Speaking to Defence Connect, BAE Systems aerospace director Steven Drury said joining the prime supply chain required focus and commitment but was not an impossible nut to crack for SMEs, particularly those with a long-term focus on delivering value and a proven track record.
Australia has been selected to undertake key component repair assignments for the Pacific region from 2025 for the F-35 Joint Strike Fighter (JSF). It has also secured an important role in global repairs.
BAE Systems Australia will be the lead provider of global sustainment services for life support components of the F-35, and will play a leading role across regional sustainment work for avionics and digital mission systems plus electrical system components.
The business’ role in supporting the next generation fighter aircraft is expected lead to the creation of more than 200 high-technology jobs, it was reported in November by Defence Connect.
Opening up on how SMEs looking to connect with BAE could try to carve up a slice of the JSF maintenance opportunity, Drury said that while he could not divulge any names or numbers, there were ways they could reach BAE Systems Australia.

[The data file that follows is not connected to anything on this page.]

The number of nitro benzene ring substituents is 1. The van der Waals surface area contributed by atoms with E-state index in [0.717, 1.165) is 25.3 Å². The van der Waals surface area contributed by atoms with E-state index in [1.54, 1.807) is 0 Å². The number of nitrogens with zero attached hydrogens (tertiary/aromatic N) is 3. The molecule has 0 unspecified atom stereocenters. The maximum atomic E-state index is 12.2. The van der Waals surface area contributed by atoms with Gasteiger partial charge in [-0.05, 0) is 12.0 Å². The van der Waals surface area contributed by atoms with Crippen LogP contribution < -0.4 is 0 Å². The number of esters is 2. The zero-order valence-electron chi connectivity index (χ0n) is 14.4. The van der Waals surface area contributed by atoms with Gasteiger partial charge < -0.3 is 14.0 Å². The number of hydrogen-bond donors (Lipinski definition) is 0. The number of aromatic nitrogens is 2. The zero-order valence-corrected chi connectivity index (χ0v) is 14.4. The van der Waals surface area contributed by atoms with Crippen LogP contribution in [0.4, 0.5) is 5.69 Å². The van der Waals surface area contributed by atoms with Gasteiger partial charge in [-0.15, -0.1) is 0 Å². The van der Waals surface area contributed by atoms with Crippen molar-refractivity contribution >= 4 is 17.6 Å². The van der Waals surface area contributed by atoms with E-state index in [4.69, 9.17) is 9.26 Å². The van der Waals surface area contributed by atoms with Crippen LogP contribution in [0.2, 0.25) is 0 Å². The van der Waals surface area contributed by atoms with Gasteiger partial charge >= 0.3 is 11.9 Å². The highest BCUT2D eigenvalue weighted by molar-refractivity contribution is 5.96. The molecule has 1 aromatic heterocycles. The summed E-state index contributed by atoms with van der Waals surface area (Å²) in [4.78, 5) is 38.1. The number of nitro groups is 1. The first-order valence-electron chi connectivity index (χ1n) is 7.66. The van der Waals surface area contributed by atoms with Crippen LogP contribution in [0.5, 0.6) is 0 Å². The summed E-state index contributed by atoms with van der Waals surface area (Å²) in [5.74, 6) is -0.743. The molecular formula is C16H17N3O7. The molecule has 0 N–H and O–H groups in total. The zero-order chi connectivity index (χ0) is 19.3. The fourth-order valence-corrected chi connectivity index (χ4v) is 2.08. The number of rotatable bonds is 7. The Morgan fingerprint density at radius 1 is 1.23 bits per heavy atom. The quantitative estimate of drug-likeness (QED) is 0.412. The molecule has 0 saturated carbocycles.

Much of the work will be fulfilled from its facilities in Williamtown in NSW – which will be a key hub for the JSF.
“There is the Hunter Group,” Drury told Defence Connect. “There's certain areas within the Hunter where they can actually go and talk about defence, and they definitely know our contact details.”
He said the company’s facility at Williamtown played host to a range of other players such as Airflite, GE and Rolls Royce.
“We actually accommodate some other larger businesses and SMEs as well,” Drury emphasised.
“What I've noticed over the last few years is defence has recognised the high cost of having multiple contracts. They would actually rather have maybe just a single or just a couple of contracts. Necessarily, they're going to have to be primes, so the entry for an SME really is through the prime, and we're ready to stand up to that.”